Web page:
August 31, 1959
Sandy Koufax ties the major league record for most strikeouts in a nine inning game when he fans 18 San Francisco Giants en route to a 5-2 win. Wally Moon hit a three-run home run in the bottom of the ninth inning to win the game for Sandy and the Dodgers. The 18 strikeouts broke the National League mark of 17 strikeouts by Dizzy Dean set in 1933. Paid attendance was 60,194 but that figure did not include nearly 20,000 fans who had purchased tickets to benefit the Kiwanis Crippled Children’s Fund and almost 3,000 Knothole Club members for a total crowd of 82,794. The Kiwanis fund earned over $30,000 from the sale of tickets as given to them by the Dodger organization. Koufax struck out the side in the fifth, sixth and ninth innings, and fanned two hitters in the first, fourth, seventh and eighth.
August 31, 1964
Walter O’Malley extends his family’s sympathies to George Burns on the passing of Gracie Allen. O’Malley writes, “Gracie gave so much pleasure to the world it will be emptier now without her.”
August 31, 1967
Walter O’Malley writes a letter to Masaichi Nagata, President of the Daiei Motion Picture Company whose holdings include the Daiei Hawks Baseball Club in Japan. O’Malley tells Mr. Nagata that the Dodgers would send a minor league pitching, hitting and infield coach for the Hawks’ Spring Training session that would occur in Maui, Hawaii. O’Malley wrote on the carbon copy of the letter that Dodger personnel he had in mind to attend the Hawks’ camp would be Roger Craig, Duke Snider, and Monty Basgall. Craig pitched for the Dodgers’ 1955 and 1959 World Championship teams and later scouted and managed in the Dodger minor league system. Duke Snider was the Hall of Fame outfielder for the Dodgers. Monty Basgall was a longtime scout, minor league manager and instructor, and bench coach for the Dodgers from 1973 to 1986.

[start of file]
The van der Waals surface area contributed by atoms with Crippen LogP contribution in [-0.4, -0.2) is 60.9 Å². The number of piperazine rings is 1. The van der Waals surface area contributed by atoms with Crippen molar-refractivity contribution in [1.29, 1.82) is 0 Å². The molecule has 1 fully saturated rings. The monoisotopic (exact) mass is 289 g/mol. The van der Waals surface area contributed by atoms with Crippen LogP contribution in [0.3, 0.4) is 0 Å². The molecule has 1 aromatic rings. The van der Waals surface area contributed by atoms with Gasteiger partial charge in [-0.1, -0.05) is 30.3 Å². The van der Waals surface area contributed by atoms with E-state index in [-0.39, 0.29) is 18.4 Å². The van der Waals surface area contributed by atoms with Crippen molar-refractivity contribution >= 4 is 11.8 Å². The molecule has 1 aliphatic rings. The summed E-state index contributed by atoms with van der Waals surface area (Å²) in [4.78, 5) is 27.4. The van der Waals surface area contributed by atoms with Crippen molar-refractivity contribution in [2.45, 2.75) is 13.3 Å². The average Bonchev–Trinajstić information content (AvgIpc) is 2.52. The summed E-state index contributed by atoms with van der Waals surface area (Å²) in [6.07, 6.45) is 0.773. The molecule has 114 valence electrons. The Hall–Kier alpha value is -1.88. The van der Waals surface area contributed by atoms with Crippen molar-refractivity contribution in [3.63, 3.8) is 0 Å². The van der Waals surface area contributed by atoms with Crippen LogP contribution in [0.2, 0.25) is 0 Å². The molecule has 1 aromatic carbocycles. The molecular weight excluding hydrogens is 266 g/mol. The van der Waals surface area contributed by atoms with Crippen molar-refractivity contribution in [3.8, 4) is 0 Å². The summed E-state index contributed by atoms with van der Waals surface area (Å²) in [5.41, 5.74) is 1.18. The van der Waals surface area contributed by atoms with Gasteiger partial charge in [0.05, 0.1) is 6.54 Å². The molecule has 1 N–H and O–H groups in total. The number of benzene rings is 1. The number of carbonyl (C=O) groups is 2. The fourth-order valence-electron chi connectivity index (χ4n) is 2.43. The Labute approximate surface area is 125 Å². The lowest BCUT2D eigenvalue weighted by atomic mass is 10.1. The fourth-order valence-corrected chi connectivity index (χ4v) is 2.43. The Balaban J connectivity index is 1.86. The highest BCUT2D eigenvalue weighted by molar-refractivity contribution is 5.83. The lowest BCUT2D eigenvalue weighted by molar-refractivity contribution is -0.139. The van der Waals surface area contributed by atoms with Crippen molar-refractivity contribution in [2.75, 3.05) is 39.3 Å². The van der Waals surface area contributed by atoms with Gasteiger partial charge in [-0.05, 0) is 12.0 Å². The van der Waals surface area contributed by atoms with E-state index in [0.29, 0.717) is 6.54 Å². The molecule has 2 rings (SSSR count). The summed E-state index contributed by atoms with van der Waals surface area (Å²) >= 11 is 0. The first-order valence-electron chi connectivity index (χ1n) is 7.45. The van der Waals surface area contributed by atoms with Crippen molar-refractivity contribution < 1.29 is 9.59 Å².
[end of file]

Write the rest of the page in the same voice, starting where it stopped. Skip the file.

August 31, 1967
Walter O’Malley endorses Fred Benson for a California Municipal Court Judgeship in the South Bay District of Southern California in a letter to Governor Ronald Reagan. O’Malley added he felt qualified to give the recommendation because “a friendship dating back to when our Dodgers first came to California. Fred was our Police Guard for three years while he completed his studies for the California Bar examination.”